“If I demonstrate ROI, we’ll win!”


There is nothing at all wrong with outlining that a financial return on investment would result from a purchase.  In fact, there are many cases where it absolutely makes sense to do so.  However, don’t think for a second that because you showed someone you were going a save them a million dollars that they will buy from you.  The dominating presumption among ROI sellers is that people buy mostly for financial or rational reasons.  Again, statistical, psychological, and brain science research have all blown this misconception to smithereens.  While there are selected situations where demonstrating ROI is important, it has been proven that in ALL cases that buying decisions are made much more for emotional reasons and feelings that for rational reasons and spreadsheets.




“If my product (or service) is the best, they will buy from me”


A recent survey of 5000 C-level buyers has revealed that 19% of purchase due to “quality or service”, 19% buy due to “reputation”, 9% due to “price”, and 53% due to the quality of their “interaction with the salesperson or company representative”.  FIFTY-THREE PERCENT.  In other words, the process of buying is more important than everything else put together, far out-distancing the product or service.  So if you are currently focusing your sales interactions on either trumpeting or teeing up opportunities to demonstrate the wonderfulness of your product or company, you may wish to reconsider.  Once again, I am not suggesting at all that you should not have a great product, service, reputation, or a great offer at a fair price.  Nor am I suggesting that your marketing should not highlight your unique advantages.  However, managing the sales interaction will take you to the bank much more often with Decision Makers.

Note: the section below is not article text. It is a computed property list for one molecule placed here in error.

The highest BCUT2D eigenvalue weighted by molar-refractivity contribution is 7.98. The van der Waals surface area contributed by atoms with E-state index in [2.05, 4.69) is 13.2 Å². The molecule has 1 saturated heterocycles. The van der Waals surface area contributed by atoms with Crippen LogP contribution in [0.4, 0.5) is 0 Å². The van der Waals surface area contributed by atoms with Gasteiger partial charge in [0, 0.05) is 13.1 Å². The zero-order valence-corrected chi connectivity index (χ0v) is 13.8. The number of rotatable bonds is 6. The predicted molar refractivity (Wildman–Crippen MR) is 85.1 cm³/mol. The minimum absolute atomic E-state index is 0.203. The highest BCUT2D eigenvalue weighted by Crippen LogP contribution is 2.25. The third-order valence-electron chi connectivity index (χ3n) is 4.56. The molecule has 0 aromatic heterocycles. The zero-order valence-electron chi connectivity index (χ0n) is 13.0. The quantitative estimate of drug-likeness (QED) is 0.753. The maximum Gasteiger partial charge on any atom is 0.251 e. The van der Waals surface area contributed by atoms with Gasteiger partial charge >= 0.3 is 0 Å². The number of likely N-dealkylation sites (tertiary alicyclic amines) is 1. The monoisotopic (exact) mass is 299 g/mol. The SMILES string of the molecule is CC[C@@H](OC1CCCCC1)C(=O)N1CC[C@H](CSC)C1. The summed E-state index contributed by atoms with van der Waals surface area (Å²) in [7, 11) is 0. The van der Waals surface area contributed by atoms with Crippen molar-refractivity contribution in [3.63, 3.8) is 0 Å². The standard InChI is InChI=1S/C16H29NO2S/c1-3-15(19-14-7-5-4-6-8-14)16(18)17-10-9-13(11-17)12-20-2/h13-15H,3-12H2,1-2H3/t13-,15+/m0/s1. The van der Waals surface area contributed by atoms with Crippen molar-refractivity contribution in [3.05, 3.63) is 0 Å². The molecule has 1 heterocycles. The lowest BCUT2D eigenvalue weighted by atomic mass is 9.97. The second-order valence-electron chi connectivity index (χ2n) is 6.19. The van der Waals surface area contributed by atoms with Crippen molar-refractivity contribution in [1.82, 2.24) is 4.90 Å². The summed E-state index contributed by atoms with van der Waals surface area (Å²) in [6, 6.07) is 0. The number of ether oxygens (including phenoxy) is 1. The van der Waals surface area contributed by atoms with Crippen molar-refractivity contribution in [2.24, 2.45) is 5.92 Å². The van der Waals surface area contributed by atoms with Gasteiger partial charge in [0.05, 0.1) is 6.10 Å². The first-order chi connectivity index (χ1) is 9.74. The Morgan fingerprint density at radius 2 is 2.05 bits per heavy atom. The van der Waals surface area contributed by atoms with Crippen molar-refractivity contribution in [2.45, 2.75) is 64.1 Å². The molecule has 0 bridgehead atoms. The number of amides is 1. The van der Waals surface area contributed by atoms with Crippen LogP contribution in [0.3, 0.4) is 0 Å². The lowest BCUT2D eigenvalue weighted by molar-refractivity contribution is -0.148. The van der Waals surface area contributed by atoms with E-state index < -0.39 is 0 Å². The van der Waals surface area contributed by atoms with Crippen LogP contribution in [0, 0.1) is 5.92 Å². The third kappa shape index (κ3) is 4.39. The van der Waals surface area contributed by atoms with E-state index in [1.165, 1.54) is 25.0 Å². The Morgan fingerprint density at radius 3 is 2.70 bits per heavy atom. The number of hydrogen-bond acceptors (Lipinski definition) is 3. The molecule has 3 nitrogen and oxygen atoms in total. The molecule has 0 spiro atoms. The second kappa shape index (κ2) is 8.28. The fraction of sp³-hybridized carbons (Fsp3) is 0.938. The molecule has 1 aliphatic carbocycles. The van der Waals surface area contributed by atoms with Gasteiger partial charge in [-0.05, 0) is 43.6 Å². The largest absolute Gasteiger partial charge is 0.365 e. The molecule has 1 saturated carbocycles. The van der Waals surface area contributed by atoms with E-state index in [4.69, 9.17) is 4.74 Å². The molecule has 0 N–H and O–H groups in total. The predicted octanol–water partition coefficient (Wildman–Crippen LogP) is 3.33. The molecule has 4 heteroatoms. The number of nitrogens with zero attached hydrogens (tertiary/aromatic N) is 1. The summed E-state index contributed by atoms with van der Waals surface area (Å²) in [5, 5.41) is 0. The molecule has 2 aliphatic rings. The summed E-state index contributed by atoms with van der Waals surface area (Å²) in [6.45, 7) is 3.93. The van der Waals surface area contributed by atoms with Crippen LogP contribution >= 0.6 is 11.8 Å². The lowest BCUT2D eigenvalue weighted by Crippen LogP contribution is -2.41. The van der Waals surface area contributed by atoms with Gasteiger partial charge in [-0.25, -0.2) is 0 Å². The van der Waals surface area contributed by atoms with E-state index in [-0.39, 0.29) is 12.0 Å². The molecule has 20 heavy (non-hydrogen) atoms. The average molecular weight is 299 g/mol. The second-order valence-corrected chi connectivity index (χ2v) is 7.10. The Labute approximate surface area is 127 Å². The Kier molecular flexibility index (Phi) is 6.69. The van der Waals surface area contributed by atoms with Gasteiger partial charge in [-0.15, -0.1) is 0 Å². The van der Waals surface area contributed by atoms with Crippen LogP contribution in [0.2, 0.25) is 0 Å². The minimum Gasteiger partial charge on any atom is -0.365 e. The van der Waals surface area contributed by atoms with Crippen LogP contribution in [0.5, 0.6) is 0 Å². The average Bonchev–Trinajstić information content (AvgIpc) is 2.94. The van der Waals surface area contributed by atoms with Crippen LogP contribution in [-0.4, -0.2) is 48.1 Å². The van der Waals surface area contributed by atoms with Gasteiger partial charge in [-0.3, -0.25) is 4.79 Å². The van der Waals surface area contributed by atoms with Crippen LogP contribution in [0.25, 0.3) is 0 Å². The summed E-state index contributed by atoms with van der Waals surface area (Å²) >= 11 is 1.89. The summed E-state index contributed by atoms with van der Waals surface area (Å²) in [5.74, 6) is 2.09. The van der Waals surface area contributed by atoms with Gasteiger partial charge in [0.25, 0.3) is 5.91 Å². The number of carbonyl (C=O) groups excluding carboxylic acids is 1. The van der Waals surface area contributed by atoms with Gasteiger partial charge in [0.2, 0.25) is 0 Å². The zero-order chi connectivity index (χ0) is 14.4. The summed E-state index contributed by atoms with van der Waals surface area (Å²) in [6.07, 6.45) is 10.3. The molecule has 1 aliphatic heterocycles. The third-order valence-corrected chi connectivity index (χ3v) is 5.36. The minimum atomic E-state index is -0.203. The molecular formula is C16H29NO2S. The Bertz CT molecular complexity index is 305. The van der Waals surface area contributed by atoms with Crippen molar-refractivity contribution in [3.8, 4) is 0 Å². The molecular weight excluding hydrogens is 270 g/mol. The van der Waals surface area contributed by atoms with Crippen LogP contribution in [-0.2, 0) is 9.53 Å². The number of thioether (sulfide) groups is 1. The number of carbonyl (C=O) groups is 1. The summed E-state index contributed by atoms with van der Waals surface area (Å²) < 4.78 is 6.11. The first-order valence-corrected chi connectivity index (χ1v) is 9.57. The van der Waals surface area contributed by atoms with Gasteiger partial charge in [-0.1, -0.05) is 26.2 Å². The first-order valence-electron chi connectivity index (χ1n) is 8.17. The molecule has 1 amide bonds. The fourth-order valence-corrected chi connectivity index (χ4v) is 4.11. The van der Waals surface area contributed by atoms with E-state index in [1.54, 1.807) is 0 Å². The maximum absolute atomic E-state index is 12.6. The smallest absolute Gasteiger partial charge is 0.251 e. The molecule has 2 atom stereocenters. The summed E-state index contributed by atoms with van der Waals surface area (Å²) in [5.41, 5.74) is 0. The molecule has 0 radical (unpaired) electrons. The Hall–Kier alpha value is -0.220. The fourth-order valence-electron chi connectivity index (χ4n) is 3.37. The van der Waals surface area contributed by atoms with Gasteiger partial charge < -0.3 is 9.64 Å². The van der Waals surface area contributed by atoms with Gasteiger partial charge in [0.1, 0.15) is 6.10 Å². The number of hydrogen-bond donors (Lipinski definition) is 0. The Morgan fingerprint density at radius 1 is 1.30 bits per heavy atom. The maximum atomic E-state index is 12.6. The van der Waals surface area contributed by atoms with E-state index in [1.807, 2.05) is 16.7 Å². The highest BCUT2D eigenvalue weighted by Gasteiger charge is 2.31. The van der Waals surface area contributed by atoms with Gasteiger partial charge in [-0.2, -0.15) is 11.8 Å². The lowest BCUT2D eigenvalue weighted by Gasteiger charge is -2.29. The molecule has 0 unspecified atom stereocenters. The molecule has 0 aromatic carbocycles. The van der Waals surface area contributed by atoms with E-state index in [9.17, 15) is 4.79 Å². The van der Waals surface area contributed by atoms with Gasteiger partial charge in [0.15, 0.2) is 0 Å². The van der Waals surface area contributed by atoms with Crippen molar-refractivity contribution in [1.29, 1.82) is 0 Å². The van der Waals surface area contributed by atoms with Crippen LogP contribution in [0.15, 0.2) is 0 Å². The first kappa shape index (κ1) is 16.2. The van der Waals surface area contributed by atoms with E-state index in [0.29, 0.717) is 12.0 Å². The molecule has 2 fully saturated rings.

These are just a few of the most popular incorrect beliefs that create ineffective selling behavior (and many lost sales).  There are more.


Do these myths and beliefs exist within your company and salespeople?


If so, I’d encourage you to take a close look at changing them (and the selling mistakes they create) soon.   The rewards will be great.


Continued Success,



Copyright ©   Joe Zente  2017.   All Rights Reserved.